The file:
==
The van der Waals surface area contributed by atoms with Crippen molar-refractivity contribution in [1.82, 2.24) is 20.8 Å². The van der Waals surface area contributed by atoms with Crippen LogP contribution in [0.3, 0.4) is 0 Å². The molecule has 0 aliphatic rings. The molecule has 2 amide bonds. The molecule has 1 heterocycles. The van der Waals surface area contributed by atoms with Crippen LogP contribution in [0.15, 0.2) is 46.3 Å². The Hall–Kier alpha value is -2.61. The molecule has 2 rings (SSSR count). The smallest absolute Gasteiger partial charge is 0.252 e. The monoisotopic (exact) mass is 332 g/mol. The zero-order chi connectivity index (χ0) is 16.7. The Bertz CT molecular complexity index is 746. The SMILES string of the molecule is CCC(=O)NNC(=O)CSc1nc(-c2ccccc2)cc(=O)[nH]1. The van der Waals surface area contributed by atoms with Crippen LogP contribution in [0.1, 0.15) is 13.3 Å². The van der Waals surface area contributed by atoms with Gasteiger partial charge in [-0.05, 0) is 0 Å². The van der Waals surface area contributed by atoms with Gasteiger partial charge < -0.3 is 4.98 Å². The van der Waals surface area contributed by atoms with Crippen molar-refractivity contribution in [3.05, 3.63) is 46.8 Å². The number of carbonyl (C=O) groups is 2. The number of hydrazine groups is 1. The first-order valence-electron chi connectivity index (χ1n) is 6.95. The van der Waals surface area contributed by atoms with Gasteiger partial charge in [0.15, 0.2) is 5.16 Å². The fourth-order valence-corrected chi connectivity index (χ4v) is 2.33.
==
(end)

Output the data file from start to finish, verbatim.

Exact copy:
The van der Waals surface area contributed by atoms with Crippen molar-refractivity contribution in [1.82, 2.24) is 20.8 Å². The van der Waals surface area contributed by atoms with Crippen LogP contribution in [0.3, 0.4) is 0 Å². The molecule has 0 aliphatic rings. The molecule has 2 amide bonds. The molecule has 1 heterocycles. The van der Waals surface area contributed by atoms with Crippen LogP contribution in [0.15, 0.2) is 46.3 Å². The Hall–Kier alpha value is -2.61. The molecule has 2 rings (SSSR count). The smallest absolute Gasteiger partial charge is 0.252 e. The monoisotopic (exact) mass is 332 g/mol. The zero-order chi connectivity index (χ0) is 16.7. The Bertz CT molecular complexity index is 746. The SMILES string of the molecule is CCC(=O)NNC(=O)CSc1nc(-c2ccccc2)cc(=O)[nH]1. The van der Waals surface area contributed by atoms with Crippen LogP contribution in [0.1, 0.15) is 13.3 Å². The van der Waals surface area contributed by atoms with Gasteiger partial charge in [-0.05, 0) is 0 Å². The van der Waals surface area contributed by atoms with Gasteiger partial charge < -0.3 is 4.98 Å². The van der Waals surface area contributed by atoms with Crippen molar-refractivity contribution in [3.05, 3.63) is 46.8 Å². The number of carbonyl (C=O) groups is 2. The number of hydrazine groups is 1. The first-order valence-electron chi connectivity index (χ1n) is 6.95. The van der Waals surface area contributed by atoms with Gasteiger partial charge in [0.15, 0.2) is 5.16 Å². The fourth-order valence-corrected chi connectivity index (χ4v) is 2.33.